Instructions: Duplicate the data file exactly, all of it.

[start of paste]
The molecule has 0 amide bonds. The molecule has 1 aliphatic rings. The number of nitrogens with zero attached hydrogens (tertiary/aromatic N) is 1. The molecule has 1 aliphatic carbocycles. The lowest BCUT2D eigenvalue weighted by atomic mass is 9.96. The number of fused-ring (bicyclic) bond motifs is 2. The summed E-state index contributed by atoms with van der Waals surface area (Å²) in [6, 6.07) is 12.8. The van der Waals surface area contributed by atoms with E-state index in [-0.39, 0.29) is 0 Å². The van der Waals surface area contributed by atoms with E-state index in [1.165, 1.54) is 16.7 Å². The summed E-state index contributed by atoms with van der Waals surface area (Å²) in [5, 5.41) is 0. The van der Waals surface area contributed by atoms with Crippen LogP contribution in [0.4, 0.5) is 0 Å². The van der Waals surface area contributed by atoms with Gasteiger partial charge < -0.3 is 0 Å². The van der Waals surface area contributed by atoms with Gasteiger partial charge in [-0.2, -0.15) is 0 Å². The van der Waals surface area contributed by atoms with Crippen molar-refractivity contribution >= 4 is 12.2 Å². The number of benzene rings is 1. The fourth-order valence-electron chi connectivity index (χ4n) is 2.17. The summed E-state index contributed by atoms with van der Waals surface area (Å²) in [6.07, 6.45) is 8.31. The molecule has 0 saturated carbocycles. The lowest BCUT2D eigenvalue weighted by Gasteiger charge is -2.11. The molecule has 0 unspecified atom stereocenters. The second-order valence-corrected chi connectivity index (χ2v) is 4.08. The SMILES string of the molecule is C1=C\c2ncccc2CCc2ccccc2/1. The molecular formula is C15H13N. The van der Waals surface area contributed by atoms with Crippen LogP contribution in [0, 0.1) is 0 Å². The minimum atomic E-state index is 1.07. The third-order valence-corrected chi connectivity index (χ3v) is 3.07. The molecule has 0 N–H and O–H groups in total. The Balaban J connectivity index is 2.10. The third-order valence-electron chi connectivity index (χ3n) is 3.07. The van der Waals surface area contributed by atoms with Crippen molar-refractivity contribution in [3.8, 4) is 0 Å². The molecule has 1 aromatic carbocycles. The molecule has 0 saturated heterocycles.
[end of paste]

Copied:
The molecule has 0 amide bonds. The molecule has 1 aliphatic rings. The number of nitrogens with zero attached hydrogens (tertiary/aromatic N) is 1. The molecule has 1 aliphatic carbocycles. The lowest BCUT2D eigenvalue weighted by atomic mass is 9.96. The number of fused-ring (bicyclic) bond motifs is 2. The summed E-state index contributed by atoms with van der Waals surface area (Å²) in [6, 6.07) is 12.8. The van der Waals surface area contributed by atoms with E-state index in [-0.39, 0.29) is 0 Å². The van der Waals surface area contributed by atoms with E-state index in [1.165, 1.54) is 16.7 Å². The summed E-state index contributed by atoms with van der Waals surface area (Å²) in [5, 5.41) is 0. The van der Waals surface area contributed by atoms with Crippen LogP contribution in [0.4, 0.5) is 0 Å². The van der Waals surface area contributed by atoms with Gasteiger partial charge < -0.3 is 0 Å². The van der Waals surface area contributed by atoms with Gasteiger partial charge in [-0.2, -0.15) is 0 Å². The van der Waals surface area contributed by atoms with Crippen molar-refractivity contribution >= 4 is 12.2 Å². The number of benzene rings is 1. The fourth-order valence-electron chi connectivity index (χ4n) is 2.17. The summed E-state index contributed by atoms with van der Waals surface area (Å²) in [6.07, 6.45) is 8.31. The molecule has 0 saturated carbocycles. The lowest BCUT2D eigenvalue weighted by Gasteiger charge is -2.11. The molecule has 0 unspecified atom stereocenters. The second-order valence-corrected chi connectivity index (χ2v) is 4.08. The SMILES string of the molecule is C1=C\c2ncccc2CCc2ccccc2/1. The molecular formula is C15H13N. The van der Waals surface area contributed by atoms with Crippen LogP contribution in [0, 0.1) is 0 Å². The minimum atomic E-state index is 1.07. The third-order valence-corrected chi connectivity index (χ3v) is 3.07. The molecule has 0 N–H and O–H groups in total. The Balaban J connectivity index is 2.10. The third-order valence-electron chi connectivity index (χ3n) is 3.07. The van der Waals surface area contributed by atoms with Crippen molar-refractivity contribution in [3.8, 4) is 0 Å². The molecule has 1 aromatic carbocycles. The molecule has 0 saturated heterocycles.